1938 Packard Super Eight RoadsterPosted on 2018-01-24
1938 Packard Super Eight Roadster
The Packard Eight was a luxury automobile produced by Packard between 1930 and 1938, and was a progression from the earlier Packard Six which was first introduced in 1913.
Offered in three models, the Standard Eight, Custom Eight, and De Luxe Eight, it was powered by a low-compression aluminum-head L-head inline eight producing 90 bhp (hence the name). Packard ads bragged the engine "floated" on new rubber mounts. Power would be upgraded to 110 hp in 1932] and 120 hp in 1933.
The Eight offered optional (no extra cost) a four-speed synchromesh transmission. Like other Packards of this era, it featured Ride Control, a system of dash-adjustable hydraulic shock absorbers. The Eight also featured automatic chassis lubrication and "shatterproof" glass.
The Eight was available on several wheelbases: 127.5 in and 134.5 in for the 1930 Standard Eight, 140 in) and 145.5 in for the De Luxe in 1931, 130 in and 137 in for the 1932 Standard Eight.] For 1938, the Eight's wheelbase was stretched 7 in over 1937, and the body was also wider.
It was advertised as a two-door roadster, two-door convertible & two-door convertible Victoria (both new for 1932), phaeton, four-door dual-cowl phaeton & Sport Phaeton (a four-door four-seat dual-cowl phaeton new in 1932) two-door coupe, four-door sedan, landau, town car, and limousine. The Packard eight utilized a very rare swivel accelerator pedal, patented by Pat Au back in the early 1900s.
Production of the De Luxe Eight was less than ten per day. It was available in eleven body styles.
In 1930, the Eight was factory priced between $2425 and $2885 for the Standard Eight, $3190 to $3885 for the Custom Eight, and $4585 to $5350. In 1932, prices ranged from $2250 to $3250 for the Standard Eight, while the De Luxe Eight started at $3150.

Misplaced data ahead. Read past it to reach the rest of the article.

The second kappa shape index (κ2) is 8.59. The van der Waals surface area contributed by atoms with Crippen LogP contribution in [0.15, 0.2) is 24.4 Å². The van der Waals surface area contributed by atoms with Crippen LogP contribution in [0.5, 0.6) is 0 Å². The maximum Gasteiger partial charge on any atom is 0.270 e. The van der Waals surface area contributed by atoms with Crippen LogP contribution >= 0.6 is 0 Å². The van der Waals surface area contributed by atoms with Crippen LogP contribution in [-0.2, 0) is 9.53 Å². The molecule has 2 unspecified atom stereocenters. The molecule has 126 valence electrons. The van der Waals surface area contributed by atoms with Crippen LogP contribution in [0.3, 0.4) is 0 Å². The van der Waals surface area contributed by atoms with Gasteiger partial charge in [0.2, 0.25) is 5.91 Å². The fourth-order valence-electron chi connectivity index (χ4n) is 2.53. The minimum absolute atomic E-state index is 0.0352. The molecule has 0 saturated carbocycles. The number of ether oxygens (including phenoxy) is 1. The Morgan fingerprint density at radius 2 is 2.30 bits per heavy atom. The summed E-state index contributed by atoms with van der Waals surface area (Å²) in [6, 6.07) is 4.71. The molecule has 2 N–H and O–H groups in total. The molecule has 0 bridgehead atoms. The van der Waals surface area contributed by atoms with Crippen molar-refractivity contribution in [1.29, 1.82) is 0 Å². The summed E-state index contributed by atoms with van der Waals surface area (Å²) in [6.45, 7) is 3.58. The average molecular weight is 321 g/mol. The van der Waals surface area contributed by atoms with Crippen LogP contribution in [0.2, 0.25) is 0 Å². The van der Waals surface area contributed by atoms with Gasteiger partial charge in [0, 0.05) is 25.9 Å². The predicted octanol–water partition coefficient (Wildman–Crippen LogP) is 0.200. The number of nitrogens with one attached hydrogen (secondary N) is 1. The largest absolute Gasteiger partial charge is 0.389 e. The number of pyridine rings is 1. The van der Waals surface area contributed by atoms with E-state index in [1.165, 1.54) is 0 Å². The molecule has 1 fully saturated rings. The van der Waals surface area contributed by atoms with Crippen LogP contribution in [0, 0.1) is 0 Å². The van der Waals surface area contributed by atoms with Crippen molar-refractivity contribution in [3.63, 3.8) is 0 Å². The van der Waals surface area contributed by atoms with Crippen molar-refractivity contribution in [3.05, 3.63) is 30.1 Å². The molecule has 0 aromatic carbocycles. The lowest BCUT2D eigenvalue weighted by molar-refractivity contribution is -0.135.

In 1931, Packard introduced the Continental Eight and the Continental Eight Deluxe, which were longer wheelbases of the Standard Eight. Period advertisements showed examples with body colored radiator grilles whereas the Standard models had chrome grilles.
The 1932 Standard Eight was offered in thirteen body styles. In 1933, base price of the Standard Eight was $2150, and was offered in fourteen body styles. The 1933 De Luxe Eight started at $3350.
The five-passenger sedan was Packard's best-selling model for years. This helped Packard become the best-selling luxury brand between 1924 and 1930, as well as selling almost twice as many abroad as any other marque priced over $2000.
By 1938, Packard’s “junior” Six and One-Twenty lines accounted for the bulk of the company’s sales, but a full array of “senior” eight-cylinder cars continued to be offered in the large and powerful Super Eight series. Most prominent among them was Packard’s final 2/4-passenger convertible coupe, which featured the company’s last full-fledged rumble seat. This sporty body style, combined with a chassis that, for the second year, featured independent front suspension and hydraulic brakes, resulted in one of the best “driver’s Packards” of the decade.
Packard historians believe that only 71 Super Eight Convertible Coupes were produced in 1938, and all of them were on the 134-inch wheelbase Series 1604 chassis. Of those, eight survivors are known worldwide.
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